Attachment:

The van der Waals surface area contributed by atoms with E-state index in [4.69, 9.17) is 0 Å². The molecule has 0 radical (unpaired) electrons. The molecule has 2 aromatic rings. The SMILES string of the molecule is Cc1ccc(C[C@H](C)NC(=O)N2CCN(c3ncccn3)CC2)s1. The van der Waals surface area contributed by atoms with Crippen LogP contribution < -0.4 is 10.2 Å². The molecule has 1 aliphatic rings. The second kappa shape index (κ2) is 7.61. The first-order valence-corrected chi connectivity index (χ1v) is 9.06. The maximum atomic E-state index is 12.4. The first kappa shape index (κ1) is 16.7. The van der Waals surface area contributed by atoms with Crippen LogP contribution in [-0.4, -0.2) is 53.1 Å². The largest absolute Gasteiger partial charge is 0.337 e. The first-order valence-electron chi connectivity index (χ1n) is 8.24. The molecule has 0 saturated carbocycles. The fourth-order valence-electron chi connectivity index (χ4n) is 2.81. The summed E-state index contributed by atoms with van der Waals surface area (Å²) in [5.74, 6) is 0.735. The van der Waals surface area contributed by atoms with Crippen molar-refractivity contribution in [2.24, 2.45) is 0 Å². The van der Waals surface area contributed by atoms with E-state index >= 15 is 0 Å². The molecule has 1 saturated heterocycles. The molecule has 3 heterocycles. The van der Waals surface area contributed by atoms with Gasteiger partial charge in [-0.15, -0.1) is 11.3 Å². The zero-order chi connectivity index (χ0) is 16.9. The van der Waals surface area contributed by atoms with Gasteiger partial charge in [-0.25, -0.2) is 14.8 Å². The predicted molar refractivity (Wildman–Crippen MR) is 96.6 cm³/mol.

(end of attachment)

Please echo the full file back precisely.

The van der Waals surface area contributed by atoms with E-state index in [4.69, 9.17) is 0 Å². The molecule has 0 radical (unpaired) electrons. The molecule has 2 aromatic rings. The SMILES string of the molecule is Cc1ccc(C[C@H](C)NC(=O)N2CCN(c3ncccn3)CC2)s1. The van der Waals surface area contributed by atoms with Crippen LogP contribution < -0.4 is 10.2 Å². The molecule has 1 aliphatic rings. The second kappa shape index (κ2) is 7.61. The first-order valence-corrected chi connectivity index (χ1v) is 9.06. The maximum atomic E-state index is 12.4. The first kappa shape index (κ1) is 16.7. The van der Waals surface area contributed by atoms with Crippen LogP contribution in [-0.4, -0.2) is 53.1 Å². The largest absolute Gasteiger partial charge is 0.337 e. The first-order valence-electron chi connectivity index (χ1n) is 8.24. The molecule has 0 saturated carbocycles. The fourth-order valence-electron chi connectivity index (χ4n) is 2.81. The summed E-state index contributed by atoms with van der Waals surface area (Å²) in [5.74, 6) is 0.735. The van der Waals surface area contributed by atoms with Crippen molar-refractivity contribution in [2.24, 2.45) is 0 Å². The van der Waals surface area contributed by atoms with E-state index >= 15 is 0 Å². The molecule has 1 saturated heterocycles. The molecule has 3 heterocycles. The van der Waals surface area contributed by atoms with Gasteiger partial charge in [-0.15, -0.1) is 11.3 Å². The zero-order chi connectivity index (χ0) is 16.9. The van der Waals surface area contributed by atoms with Gasteiger partial charge in [-0.25, -0.2) is 14.8 Å². The predicted molar refractivity (Wildman–Crippen MR) is 96.6 cm³/mol.